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Recently, experts have begun acknowledging the favorable evolution of reverse mortgages.

Mark Levitt
By Mark Levitt

This article appeared originally in the July 2016 Levitt Letter.

Annuities, Reverse Mortgages, Financial Experts

You may recall prior Serpent installments in the Levitt Letter in which I quoted respected financial columnists who decried the pitfalls and shortcomings of annuities and reverse mortgages.

Recently, those same experts have begun acknowledging the favorable evolution of these two vehicles, not that they’re ideal for everyone, of course. Reverse mortgages and annuities can be too expensive for the benefits they deliver, depending on each investor’s alternatives.

Recent headlines from financial sages include:

  • Reverse Mortgage May Ease Retirement
  • New Math on Reverse Mortgages
  • Annuities Only One Part of Retirement Puzzle
  • Are Annuities Good or Bad? depends on the Type

Wise as a Serpent is a bimonthly column that leapfrogs with the Note from Mark. In the next few months, individual Serpent pieces will explore anew the pluses and minuses of annuities and reverse mortgages.

Several decades ago, I received a management degree from The University of Texas at Austin McCombs School of Business. In 2000, I learned the hard way how quickly a corrupt stockbroker can profit handsomely while losing all of an investor’s money…and, in 2002, how very little recourse consumers have, thanks to brokerages mandating arbitration agreements that lead to what amount to “show trials.”

Now I have 27 years of experience managing ZLM’s business concerns and for years have answered the calling to improve Levitt Letter readers’ personal stewardship along with that of this ministry. Most other nonprofits avoid the awkward topic of their donors’ own finances in favor of unabated fundraising. Hopefully, you appreciate our different approach and, when the wisdom I relay from top gurus helps you sidestep certain traps set by the financial (dis?)services industry, you’ll share back some of the wealth.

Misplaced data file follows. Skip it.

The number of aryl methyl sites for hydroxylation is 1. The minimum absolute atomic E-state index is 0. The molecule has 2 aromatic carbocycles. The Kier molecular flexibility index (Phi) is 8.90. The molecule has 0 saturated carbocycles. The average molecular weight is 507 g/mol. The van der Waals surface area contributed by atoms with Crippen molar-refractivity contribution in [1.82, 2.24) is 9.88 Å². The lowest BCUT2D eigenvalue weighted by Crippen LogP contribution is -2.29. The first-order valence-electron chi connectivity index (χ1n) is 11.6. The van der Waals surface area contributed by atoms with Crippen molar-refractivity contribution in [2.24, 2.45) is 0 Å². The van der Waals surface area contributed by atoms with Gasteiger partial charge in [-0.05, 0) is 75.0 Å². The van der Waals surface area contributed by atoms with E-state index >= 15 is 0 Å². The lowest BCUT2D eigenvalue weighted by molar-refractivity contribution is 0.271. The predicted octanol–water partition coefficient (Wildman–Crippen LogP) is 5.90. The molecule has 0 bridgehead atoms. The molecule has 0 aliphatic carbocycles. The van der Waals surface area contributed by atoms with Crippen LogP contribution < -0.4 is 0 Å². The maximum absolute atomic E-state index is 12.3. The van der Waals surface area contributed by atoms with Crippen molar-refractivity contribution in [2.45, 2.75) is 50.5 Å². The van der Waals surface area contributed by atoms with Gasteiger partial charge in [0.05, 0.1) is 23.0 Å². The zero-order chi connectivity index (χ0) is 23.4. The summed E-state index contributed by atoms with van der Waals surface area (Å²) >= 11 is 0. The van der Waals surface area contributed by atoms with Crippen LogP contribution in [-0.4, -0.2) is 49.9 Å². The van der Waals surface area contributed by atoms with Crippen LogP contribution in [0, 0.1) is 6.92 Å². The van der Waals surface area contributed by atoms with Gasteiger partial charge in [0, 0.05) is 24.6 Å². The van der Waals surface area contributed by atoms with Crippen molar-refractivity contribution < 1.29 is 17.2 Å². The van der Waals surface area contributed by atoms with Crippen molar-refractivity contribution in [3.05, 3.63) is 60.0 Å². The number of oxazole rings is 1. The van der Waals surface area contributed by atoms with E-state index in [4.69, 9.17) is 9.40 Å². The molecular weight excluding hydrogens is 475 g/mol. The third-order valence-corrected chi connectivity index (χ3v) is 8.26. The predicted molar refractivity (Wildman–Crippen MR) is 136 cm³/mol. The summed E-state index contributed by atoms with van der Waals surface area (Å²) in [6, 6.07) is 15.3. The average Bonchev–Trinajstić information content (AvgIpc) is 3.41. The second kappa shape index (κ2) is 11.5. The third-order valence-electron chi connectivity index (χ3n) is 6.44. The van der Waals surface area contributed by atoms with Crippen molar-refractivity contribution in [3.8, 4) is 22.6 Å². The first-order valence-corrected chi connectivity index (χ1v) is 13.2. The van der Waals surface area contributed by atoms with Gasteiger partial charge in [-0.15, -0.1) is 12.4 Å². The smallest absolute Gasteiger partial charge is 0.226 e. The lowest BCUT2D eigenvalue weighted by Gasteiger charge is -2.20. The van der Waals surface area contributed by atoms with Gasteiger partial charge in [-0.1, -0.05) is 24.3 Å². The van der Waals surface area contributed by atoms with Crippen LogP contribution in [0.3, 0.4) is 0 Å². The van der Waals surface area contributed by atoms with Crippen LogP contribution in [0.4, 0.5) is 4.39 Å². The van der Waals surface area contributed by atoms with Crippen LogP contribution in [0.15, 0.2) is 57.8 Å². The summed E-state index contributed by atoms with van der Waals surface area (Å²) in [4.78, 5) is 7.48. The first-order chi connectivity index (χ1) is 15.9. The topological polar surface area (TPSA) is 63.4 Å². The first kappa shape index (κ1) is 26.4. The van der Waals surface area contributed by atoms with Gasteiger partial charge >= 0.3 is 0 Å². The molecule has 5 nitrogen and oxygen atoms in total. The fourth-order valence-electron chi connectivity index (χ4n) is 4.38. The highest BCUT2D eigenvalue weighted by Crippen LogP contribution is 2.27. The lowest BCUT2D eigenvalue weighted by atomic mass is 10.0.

Scott Burns is my favorite financial advisor because he succinctly explains what laymen most often miss when they rely too heavily on advice from commissioned salesmen—certified or not—particularly the ones who neglect to disclose their conflicts of interest. Scott is an MIT graduate and seasoned expert who writes a syndicated column that appears in many newspaper business sections. To quickly educate yourself on a wide To array of consumer financial topics, see his concise articles.

Larry Burkett (1939–2003) was a tremendous Christian financial advisor back in the day. Now Dave Ramsey seems to have picked up where Larry left off. Aside from his national radio show, Dave is famous for his “7 Baby Steps” to taking control of your money. Dave seems to speak more to the younger, struggling households while Scott’s insights often appeal to those who are older and approaching or living through retirement. Both advisors are honorable mensches so far as I can tell, and Larry probably would agree.

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